In North America alone, there are over 40 species of termites, the subterranean type being the most destructive. While a termite infestation can mean major problems for your home, just how exactly do they start? Termites feed on wood, and the easier access they have to wood, the more likely they are to invade. If the termite has access to a wooden structure or if the conditions are ideal for termite colonization (such as high moisture areas), an infestation is likely to occur.
Point of Entry
Once a potential place of residence is found, a point of entry into the structure needs to be made before infestation can occur. Termites will generally invade a structure through the soil along the structure's foundation. Any opening along the foundation offers an entry point for the termites. Cracks in the foundation, plumbing connections, even utility conduits are passages through which they will enter. Wood structures in direct contact with the soil, such as decks, patios and porches are especially at risk, since the colony could already be living in the soil near the structure.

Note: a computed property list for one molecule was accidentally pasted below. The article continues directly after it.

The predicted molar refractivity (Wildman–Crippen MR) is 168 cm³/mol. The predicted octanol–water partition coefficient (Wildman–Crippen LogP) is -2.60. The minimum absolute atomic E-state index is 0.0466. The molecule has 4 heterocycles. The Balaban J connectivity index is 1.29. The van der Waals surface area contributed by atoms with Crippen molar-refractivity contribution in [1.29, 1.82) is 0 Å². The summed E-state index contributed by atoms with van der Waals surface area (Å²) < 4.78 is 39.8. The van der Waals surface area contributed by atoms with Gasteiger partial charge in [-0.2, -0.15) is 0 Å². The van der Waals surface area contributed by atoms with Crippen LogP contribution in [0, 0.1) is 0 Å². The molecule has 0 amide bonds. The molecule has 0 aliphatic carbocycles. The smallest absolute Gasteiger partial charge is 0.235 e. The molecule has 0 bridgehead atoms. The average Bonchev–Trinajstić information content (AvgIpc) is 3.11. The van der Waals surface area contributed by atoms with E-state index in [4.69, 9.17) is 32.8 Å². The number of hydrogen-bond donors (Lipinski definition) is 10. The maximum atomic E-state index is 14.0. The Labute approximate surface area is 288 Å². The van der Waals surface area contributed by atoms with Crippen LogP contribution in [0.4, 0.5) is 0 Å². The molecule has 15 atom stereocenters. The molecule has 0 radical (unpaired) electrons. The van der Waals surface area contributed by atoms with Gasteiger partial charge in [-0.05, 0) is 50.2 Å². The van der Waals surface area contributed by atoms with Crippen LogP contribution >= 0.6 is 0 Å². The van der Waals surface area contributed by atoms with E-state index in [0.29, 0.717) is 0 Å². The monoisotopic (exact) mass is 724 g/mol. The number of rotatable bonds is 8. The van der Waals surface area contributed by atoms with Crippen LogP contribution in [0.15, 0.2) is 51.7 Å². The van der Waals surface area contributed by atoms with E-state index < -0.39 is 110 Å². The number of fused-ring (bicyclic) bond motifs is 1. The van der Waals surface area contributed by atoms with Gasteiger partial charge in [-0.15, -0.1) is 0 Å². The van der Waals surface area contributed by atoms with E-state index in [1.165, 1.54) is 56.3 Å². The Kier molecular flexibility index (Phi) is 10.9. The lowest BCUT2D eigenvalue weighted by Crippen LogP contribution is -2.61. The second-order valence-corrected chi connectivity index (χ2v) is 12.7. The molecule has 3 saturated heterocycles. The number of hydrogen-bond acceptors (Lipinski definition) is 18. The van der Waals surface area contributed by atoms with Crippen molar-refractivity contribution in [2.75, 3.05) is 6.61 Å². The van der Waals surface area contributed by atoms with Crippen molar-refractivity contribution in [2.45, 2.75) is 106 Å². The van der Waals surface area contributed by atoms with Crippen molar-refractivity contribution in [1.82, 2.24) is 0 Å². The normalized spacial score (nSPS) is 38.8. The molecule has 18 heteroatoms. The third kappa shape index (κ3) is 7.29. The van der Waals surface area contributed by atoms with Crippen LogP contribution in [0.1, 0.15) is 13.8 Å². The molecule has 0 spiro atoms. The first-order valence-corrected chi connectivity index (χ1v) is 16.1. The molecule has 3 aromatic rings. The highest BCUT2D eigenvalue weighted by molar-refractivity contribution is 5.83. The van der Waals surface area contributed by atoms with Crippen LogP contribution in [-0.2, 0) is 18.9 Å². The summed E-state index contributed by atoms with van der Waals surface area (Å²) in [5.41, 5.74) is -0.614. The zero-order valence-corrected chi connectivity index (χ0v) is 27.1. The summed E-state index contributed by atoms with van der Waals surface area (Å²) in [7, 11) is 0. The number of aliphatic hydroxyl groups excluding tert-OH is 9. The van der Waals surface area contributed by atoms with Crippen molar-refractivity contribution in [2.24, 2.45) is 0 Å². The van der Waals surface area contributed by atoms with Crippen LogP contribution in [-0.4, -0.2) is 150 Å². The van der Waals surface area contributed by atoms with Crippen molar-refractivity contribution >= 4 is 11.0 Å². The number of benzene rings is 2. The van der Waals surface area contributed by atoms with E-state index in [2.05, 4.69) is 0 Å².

Exceptions to the Rule
Not all termite infestation is subterranean. Above soil infestations can occur from time to time as well. If some foraging termite workers get isolated from the rest of the group and are unable to return to their parent colony, odds are they will begin a new colony. Oftentimes, high moisture levels and an abundance of food will allow the termites to colonize where they are not near or connected to the soil. These destructive little critters are nothing if not unpredictable, and infestations can occur easily and often.